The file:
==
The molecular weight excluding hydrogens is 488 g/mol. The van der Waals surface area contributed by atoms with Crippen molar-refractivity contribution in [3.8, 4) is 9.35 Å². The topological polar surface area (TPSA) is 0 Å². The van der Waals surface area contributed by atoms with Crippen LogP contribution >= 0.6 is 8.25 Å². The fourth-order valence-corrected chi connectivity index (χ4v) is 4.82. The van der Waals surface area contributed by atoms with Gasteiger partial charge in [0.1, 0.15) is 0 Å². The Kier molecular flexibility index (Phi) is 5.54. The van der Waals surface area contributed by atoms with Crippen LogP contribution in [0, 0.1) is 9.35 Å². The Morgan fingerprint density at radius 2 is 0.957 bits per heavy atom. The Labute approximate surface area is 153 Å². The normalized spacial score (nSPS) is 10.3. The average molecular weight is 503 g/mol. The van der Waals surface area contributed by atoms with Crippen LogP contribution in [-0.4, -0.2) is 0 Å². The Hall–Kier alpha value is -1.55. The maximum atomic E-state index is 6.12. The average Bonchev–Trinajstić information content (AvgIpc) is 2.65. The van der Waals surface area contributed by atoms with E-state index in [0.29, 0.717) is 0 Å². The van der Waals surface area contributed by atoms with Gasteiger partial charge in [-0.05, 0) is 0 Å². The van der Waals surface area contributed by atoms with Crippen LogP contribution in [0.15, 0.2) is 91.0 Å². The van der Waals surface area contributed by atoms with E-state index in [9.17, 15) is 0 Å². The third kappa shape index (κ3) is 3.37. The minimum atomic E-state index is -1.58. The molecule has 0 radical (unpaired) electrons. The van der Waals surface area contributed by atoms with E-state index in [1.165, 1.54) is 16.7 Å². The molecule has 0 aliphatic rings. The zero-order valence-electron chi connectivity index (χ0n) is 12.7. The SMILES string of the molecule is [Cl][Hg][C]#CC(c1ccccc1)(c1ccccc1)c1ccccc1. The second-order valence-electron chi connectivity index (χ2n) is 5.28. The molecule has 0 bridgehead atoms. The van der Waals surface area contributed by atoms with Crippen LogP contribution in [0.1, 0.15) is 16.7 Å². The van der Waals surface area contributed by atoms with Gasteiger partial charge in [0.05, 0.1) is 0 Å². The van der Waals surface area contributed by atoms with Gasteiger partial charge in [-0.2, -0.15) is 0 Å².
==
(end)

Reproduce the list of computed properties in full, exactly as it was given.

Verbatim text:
The molecular weight excluding hydrogens is 488 g/mol. The van der Waals surface area contributed by atoms with Crippen molar-refractivity contribution in [3.8, 4) is 9.35 Å². The topological polar surface area (TPSA) is 0 Å². The van der Waals surface area contributed by atoms with Crippen LogP contribution >= 0.6 is 8.25 Å². The fourth-order valence-corrected chi connectivity index (χ4v) is 4.82. The van der Waals surface area contributed by atoms with Gasteiger partial charge in [0.1, 0.15) is 0 Å². The Kier molecular flexibility index (Phi) is 5.54. The van der Waals surface area contributed by atoms with Crippen LogP contribution in [0, 0.1) is 9.35 Å². The Morgan fingerprint density at radius 2 is 0.957 bits per heavy atom. The Labute approximate surface area is 153 Å². The normalized spacial score (nSPS) is 10.3. The average molecular weight is 503 g/mol. The van der Waals surface area contributed by atoms with Crippen LogP contribution in [-0.4, -0.2) is 0 Å². The Hall–Kier alpha value is -1.55. The maximum atomic E-state index is 6.12. The average Bonchev–Trinajstić information content (AvgIpc) is 2.65. The van der Waals surface area contributed by atoms with E-state index in [0.29, 0.717) is 0 Å². The van der Waals surface area contributed by atoms with Gasteiger partial charge in [-0.05, 0) is 0 Å². The van der Waals surface area contributed by atoms with Crippen LogP contribution in [0.15, 0.2) is 91.0 Å². The van der Waals surface area contributed by atoms with E-state index in [9.17, 15) is 0 Å². The third kappa shape index (κ3) is 3.37. The minimum atomic E-state index is -1.58. The molecule has 0 radical (unpaired) electrons. The van der Waals surface area contributed by atoms with E-state index in [1.165, 1.54) is 16.7 Å². The molecule has 0 aliphatic rings. The zero-order valence-electron chi connectivity index (χ0n) is 12.7. The SMILES string of the molecule is [Cl][Hg][C]#CC(c1ccccc1)(c1ccccc1)c1ccccc1. The second-order valence-electron chi connectivity index (χ2n) is 5.28. The molecule has 0 bridgehead atoms. The van der Waals surface area contributed by atoms with Crippen LogP contribution in [0.1, 0.15) is 16.7 Å². The van der Waals surface area contributed by atoms with Gasteiger partial charge in [0.05, 0.1) is 0 Å². The van der Waals surface area contributed by atoms with Gasteiger partial charge in [-0.2, -0.15) is 0 Å².